Pepperdine’s Special Education Advocacy Clinic helps parents advocate for their children with special needs.
*Photo: Gianni Manganelli, a former client of Pepperdine’s Special Education Advocacy Clinic, worked as an intern at the W.M. Keck Observatory in Mauna Kea, Hawai'i.
Middle school can be a tough time for many students. Gianni Manganelli, a deaf student, had a particularly difficult time. Despite having an IQ over 160, Manganelli struggled in class, often receiving poor grades. As the school failed to provide him the educational resources he needed, his parents grew more and more frustrated before pulling him out of school entirely for four months.
At that point his parents were referred to Pepperdine’s Special Education Advocacy Clinic, where director of the clinic, Richard Peterson, together with Pepperdine law students, represent students with special needs, ensuring that they receive the help they are guaranteed by law. “The district simply could not accommodate his difference,” says Gianni’s father Robert Manganelli. “But Professor Richard Peterson and his students at the clinic really got it. Our narrative touched their spirit and they worked tirelessly.”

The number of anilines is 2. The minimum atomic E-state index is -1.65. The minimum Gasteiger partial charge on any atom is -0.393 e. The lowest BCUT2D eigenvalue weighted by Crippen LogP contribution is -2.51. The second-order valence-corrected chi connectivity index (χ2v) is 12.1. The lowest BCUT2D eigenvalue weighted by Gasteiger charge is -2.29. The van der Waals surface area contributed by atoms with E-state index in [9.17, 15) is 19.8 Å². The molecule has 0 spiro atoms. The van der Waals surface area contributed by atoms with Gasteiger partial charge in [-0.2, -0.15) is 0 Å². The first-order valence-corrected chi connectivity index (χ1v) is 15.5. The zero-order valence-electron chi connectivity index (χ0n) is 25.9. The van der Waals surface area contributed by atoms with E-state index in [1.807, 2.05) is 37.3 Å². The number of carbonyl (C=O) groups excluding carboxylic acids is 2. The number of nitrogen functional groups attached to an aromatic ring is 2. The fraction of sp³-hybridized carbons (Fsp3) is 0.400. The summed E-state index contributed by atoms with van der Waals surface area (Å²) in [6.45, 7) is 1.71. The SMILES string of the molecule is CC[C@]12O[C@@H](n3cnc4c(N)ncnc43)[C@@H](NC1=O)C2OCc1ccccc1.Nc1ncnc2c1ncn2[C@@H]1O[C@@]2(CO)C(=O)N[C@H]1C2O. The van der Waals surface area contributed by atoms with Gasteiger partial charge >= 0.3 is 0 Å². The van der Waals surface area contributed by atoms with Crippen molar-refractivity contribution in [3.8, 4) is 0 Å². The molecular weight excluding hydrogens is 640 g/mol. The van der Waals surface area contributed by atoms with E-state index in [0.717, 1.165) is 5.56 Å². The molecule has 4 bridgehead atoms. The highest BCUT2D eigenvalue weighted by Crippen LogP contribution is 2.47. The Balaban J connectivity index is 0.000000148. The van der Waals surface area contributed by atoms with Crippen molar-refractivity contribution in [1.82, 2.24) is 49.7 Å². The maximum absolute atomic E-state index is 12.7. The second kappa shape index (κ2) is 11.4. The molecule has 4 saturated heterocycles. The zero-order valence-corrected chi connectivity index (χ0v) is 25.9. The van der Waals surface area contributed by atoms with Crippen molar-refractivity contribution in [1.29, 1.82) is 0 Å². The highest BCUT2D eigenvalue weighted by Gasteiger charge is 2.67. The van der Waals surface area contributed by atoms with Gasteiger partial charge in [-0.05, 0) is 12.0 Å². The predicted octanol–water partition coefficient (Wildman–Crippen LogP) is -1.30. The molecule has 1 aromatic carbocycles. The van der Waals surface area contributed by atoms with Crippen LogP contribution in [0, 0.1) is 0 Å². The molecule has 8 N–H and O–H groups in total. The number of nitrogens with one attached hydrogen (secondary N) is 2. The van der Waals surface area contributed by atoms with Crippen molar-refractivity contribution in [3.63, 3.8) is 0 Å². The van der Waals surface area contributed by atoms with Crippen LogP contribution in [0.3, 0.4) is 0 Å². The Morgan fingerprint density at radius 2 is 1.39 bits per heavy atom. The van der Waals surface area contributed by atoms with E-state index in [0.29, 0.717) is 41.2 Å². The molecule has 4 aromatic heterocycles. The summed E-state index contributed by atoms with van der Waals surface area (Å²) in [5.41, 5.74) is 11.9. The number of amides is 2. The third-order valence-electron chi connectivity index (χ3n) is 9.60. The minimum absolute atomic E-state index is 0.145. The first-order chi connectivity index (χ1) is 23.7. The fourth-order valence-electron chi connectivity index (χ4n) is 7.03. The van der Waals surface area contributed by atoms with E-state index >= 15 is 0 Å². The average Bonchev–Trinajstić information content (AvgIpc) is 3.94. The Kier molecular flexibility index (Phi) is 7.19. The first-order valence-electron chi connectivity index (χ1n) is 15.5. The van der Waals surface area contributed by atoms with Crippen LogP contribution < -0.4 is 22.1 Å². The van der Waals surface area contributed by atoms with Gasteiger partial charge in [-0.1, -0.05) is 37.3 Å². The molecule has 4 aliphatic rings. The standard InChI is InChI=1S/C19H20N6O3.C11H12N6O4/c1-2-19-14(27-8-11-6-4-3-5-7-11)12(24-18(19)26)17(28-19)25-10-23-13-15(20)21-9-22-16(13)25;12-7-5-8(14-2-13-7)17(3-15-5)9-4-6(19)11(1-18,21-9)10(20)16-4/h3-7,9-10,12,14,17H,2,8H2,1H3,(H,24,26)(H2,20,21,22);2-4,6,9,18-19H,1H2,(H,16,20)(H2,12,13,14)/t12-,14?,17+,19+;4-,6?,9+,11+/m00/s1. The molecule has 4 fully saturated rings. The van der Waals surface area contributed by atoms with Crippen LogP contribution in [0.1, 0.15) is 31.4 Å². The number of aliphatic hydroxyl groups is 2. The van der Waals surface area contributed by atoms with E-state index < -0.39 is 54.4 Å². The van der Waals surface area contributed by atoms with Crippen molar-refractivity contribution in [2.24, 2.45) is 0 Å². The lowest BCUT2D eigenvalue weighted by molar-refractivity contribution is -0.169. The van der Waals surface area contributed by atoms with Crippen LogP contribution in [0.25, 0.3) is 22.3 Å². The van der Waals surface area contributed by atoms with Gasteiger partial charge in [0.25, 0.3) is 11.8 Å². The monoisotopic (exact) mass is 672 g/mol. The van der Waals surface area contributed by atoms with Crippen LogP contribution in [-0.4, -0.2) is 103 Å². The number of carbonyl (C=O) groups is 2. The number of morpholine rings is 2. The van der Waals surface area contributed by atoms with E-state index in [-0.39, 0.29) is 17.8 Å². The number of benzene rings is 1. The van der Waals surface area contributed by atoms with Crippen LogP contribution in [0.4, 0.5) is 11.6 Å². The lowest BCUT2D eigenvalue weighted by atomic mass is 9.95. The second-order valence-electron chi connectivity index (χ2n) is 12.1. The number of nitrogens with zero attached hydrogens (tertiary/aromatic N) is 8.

As mandated by the Individuals with Disabilities Education Act, each child with special needs who is eligible for special education must have an Individualized Education Program (IEP), which details educational goals for that child. IEPs are created by a team of educators, therapists, and the child’s parents. In the case of the Manganelli’s, however, the school failed to listen to the parents or provide enough resources to ensure that the child could succeed. When parents come to Pepperdine’s clinic, they get legal representation to help them advocate for their child.
After Peterson and his students worked with the school to revise Manganelli’s IEP, he returned to school, where, with additional resources, Manganelli began to excel. Today he is a sophomore at the Rochester Institute of Technology, where his major is Imaging Science and his minor is Japanese.
“I have always felt I ‘lagged’ behind everybody else because of my time out of school,” Manganelli explains. “However, in college, I don’t feel this anymore. The middle school/high school educational environment is very closed-minded, and my talents were not recognized. Here in college, I feel that I am recognized. If it wasn't for the clinic, I am sure that absolutely none of this would have happened. I would be a very different person right now. I am fortunate that the clinic was here for me.”
Manganelli is one of many students with special needs who can fall through the cracks of a school system. School of Law alumna Kim Millman had a similar experience with her son Scot, who has been dually diagnosed as highly gifted and severely dyslexic. “As the 2006-2007 school year was about to start, the district conducted an IEP for my son, Scot,” recalls Kim. “The IEP took place at Scot’s ‘home’ middle school, which Scot had never attended. The IEP participants consisted of a group of the district’s educators, none of whom had ever met my son, even for so much as an interview. The entire IEP was conducted and completed without any involvement from any person who had ever worked with Scot.”